Vestal Virgins were set apart from the rest of ancient Roman society by a variety of distinctions. The first (and most obvious) is the collective virginity of this group of women. Ancient Roman society was very concerned with the concept and act of procreation and these women being separated from that concern automatically separated them from other women of the society. Without fertility or need to bear children, their primary focuses would often not be that of a typical Roman woman. Also, being in the role of Vestal Virgin endowed the women with certain legal rules that separated them not only from the women of ancient Roman society, but set them apart from the male Roman citizens as well, thus making them a truly unique and separate group holding both religious and political implications and influence.21

Men in Ancient Roman Religion

While I have had difficulty finding significant information concerning male Roman citizens in ancient Rome that discusses their roles in great detail, certain things have been made apparent and it is important that I mention them in a paper that discusses gender roles of both men and women in ancient Roman religion.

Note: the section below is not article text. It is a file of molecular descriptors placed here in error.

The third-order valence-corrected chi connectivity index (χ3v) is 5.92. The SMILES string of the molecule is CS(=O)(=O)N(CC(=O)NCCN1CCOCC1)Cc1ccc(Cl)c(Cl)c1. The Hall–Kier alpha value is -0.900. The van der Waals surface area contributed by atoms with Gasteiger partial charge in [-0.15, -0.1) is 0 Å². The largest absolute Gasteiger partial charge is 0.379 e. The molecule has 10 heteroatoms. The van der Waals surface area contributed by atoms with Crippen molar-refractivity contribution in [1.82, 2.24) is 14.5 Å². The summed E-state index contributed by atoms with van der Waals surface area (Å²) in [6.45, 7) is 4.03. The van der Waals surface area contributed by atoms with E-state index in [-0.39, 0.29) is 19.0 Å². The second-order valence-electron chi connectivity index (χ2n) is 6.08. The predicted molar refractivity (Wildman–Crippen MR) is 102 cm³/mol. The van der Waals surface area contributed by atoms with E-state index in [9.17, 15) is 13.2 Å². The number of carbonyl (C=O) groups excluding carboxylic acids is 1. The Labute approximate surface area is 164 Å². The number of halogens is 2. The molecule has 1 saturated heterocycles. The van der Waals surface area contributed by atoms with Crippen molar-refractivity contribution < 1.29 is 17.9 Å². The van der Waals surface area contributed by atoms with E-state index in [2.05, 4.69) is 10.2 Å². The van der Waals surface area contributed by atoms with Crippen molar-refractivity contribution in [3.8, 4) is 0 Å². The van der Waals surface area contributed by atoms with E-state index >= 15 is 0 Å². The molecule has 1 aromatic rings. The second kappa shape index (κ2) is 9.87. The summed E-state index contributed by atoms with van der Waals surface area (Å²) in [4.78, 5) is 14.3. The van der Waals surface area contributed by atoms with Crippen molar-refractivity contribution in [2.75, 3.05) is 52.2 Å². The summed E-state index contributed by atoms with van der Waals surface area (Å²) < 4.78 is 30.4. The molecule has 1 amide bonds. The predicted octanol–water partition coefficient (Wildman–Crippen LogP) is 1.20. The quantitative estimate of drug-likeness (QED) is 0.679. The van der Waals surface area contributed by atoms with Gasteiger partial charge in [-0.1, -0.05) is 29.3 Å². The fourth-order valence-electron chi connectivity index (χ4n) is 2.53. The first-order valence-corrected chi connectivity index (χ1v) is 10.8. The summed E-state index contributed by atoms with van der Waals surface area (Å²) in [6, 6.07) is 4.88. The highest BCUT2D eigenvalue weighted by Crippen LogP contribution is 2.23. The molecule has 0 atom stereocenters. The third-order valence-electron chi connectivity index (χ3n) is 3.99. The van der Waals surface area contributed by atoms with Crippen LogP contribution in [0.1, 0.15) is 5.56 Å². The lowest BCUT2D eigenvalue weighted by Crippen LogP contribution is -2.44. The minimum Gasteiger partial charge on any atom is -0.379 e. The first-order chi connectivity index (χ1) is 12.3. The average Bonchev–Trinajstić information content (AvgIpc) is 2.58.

Men’s roles in society were prominent in the social and political fields, and their concern dealt with the roles they held within these spheres. As a result, religious roles men held often dealt with representation of these roles. Military power and military dominance were concerns of the Roman man, and often in rituals they held positions of representation for these qualities. At the religious festival of Bona Dea, men represented both a political presence as well as a symbolic sexual one. Both of these aspects were acknowledged and integrated into the religious rites and rituals that occurred within the festival.22

Emperor Worship

Ideas have been entertained concerning the concept of emperor worship in ancient Rome. Worship was not seen necessarily as a negative idea in Roman life, it seemed that it was instead that Romans merely felt that no man was worthy of such a display of worship within the state’s public sphere. They felt that worship was not something given to praise someone for a divine state of being but instead something one did in order to placate those figures within the Roman state that needed it. However, there were times when this was acceptable.